One can easily generate vanity addresses for Bitcoin, but they can take quite awhile to generate. Outsourcing that process to someone with a strong mining rig is an option, but then one runs into the risk of the person generating the address using it without our knowledge to steal our coins. Is it possible to generate vanity addresses in such a manner so as to make it impossible for anyone to steal your private keys?

3 Answers 3


From what it appears, yes, it is possible, and quite simple really to outsource vanity address creation to a third party without risking anything.

Bitcoin addresses are created from ECDSA keypairs. Their property is that if you take two private keys and add them together (with appropriate modulo operations), the sum will map to a public key that is the same one as one would obtain by adding the two public keys corresponding to the private keys.

This means that in order to outsource vanity key generation, one can create an ECDSA keypair, store the private key safely, and give out the public key to other people. They would then proceed to generate ECDSA keypairs, summing the generated public keys to the one provided by you, and checking whether they map to the appropriate vanity address. If it does, they need only to give you the appropriate private key, which you then need to add to your secret private key in order to obtain the private key that maps itself to the vanity address.

JoelKatz explained it in his post, and I went ahead and implemented a "vanity pool" that enables such outsourcing. Moreover, I also created a simple testing suite for playing with combining the ECDSA keypairs. Currently there are no "split key vanity miners" available, nor any offline solutions for this problem, but they can follow shortly.


Thanks to Elliptic Curve cryptography, a third party doesn't need to know the private key to generate a vanity address, as JoelKatz describes here:

  • 2
    Hmm, very interesting and a bit mind boggling...
    – ThePiachu
    Commented May 28, 2012 at 1:38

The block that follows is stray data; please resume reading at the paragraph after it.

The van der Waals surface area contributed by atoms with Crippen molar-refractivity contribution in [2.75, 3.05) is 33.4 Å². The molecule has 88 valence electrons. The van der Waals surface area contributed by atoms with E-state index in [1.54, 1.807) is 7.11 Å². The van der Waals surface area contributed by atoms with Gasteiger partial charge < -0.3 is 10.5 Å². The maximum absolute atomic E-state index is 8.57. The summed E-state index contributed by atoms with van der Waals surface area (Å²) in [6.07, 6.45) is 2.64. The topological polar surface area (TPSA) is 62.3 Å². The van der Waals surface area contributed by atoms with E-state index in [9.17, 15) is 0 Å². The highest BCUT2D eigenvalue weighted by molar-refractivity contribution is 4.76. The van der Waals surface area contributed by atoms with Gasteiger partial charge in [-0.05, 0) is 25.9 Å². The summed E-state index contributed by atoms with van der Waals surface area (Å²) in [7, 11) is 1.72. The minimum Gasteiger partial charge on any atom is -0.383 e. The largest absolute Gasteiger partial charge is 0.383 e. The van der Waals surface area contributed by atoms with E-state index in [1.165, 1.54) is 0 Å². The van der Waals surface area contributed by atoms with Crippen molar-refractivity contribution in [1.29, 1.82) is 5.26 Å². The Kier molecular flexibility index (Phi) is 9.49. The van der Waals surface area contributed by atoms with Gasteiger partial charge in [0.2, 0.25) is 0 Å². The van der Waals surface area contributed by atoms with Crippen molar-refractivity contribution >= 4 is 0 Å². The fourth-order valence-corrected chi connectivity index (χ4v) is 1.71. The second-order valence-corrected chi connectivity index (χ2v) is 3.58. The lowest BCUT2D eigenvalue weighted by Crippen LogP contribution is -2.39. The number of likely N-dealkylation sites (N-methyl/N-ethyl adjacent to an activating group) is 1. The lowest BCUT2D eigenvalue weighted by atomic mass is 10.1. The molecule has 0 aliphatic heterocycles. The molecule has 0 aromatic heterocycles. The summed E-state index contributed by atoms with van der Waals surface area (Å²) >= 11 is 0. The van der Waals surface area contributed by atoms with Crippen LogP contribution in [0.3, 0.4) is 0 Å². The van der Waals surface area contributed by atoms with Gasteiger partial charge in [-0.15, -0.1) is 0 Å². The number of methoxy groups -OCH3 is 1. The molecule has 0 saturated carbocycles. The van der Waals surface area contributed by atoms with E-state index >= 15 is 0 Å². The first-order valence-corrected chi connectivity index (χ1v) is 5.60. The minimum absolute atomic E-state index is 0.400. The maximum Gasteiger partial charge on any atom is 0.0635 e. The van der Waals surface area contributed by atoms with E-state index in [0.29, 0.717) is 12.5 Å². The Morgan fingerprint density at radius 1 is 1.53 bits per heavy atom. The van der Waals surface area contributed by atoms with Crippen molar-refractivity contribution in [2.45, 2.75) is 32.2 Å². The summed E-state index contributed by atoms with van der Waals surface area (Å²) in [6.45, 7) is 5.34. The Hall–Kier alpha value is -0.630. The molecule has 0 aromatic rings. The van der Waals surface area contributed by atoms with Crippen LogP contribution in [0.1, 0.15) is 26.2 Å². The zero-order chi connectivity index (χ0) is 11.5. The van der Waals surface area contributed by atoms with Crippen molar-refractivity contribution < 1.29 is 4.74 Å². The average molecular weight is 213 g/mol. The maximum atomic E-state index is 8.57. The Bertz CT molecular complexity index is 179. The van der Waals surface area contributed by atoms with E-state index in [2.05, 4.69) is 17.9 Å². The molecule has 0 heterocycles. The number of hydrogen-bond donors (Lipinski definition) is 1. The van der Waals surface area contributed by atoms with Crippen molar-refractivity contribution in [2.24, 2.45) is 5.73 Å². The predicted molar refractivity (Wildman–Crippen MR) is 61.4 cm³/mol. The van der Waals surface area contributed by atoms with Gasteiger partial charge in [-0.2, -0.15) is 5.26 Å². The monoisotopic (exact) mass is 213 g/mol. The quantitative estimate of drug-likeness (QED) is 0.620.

• I think there are some errors in Joel's post, for example "reduce it modulo the SECP256k1 generator". You never use the generator in that way, instead you should reduce it modulo the order of the underlying field, p. Also, there's no need to chose numbers smaller than the generator. Finally, it may not be clear that when adding points on the curve (x1,y1) and (x2,y2), their sum isn't (x1+x2,y1+y2), but rather uses a special addition function, described on page 12 of cs.ucsb.edu/~koc/ccs130h/notes/ecdsa-cert.pdf Commented May 30, 2012 at 11:24
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    @ChrisMoore Actually, I think it might be N - the order of the generator. I've been playing with those concepts a bit recently and N appeared to be giving me the proper results...
    – ThePiachu
    Commented May 31, 2012 at 23:46
  • @ThePiachu that makes sense. I've also been playing with these concepts, and using the order of the underlying field has been giving me the wrong results ;) Commented Jun 1, 2012 at 4:49

I'll be talking about the details.

An ECC public key is of the form dG, where G is the generator point (a curve parameter) and d is your private key (must be between 1 and prime order-1 inclusive)

d can't be found without brute-forcing points, if you know the public key (dg).

The goal is to make someone find an appropriate dG that Hash(dG) is in the expected range.

So, you'll need to be keeping a part of d to yourself, and then combine it. How?

For all methods, the beginning is the same:

You calculate some d_1 and keep it to yourself, while sharing (d_1)G

To start with, let's review the properties of EC points.


(d_1)G + (d_2)G = (d_1 + d_2)G

(d_1)(kG) = (k * d_1)G

Method 1) Additive

This is the method used by Vanitygen, and it's way more popular than the others.

A bounty hunter tries many random d_2 values that make Hash((d_2)G + (d_1)G) in the expected pattern range. If the hunter succeeds, he sends d_2 to the bounty giver (either public or private). Now the vanity "assigner" can combine d_1 and d_2 to create the final private & public keys.

Note that (d_1 + d_2)G can also be calculated by third parties, which means other people will be able to track his/her payments. (because d_2 can be shared by the bounty hunter, G is already known, and (d_1)G was published by the assigner, so (d_2)G + ((d_1)G)) This also applies to all known methods.

Method 2) Multiplicative

This is used rarely.

Now that the bounty hunter wanted Hash((d_1 + d_2)G) in the expected pattern range, he wanted something different, and used a different way to do trustless vanity generation.

The innovative bounty hunter calculates a d_2 value, by brute-forcing Hash(d_2((d_1)G)): He computes multiples of (d_1)G and checks them.

Now, do you understand that d_2 must be between 1 and prime order-1, also in this method? (Hint: What's the meaning of the prime order?)

It uses the fact that d_2((d_1)G) = (d_2 * d_1)G (with appropriate modulo operations)

Method 3: Combined

I've never seen this mentioned anywhere. It's not very useful.

Simple: The bounty hunter finds d_2 and d_3 values such that Hash((d_1 * d_2)G + (d_3)G) is in the expected pattern range. This is more complex, because it has two variables. No research has been made on this. At first glance, it looks slower, but there's nothing that stops the vanity miner from fixing d_2 or d_3.

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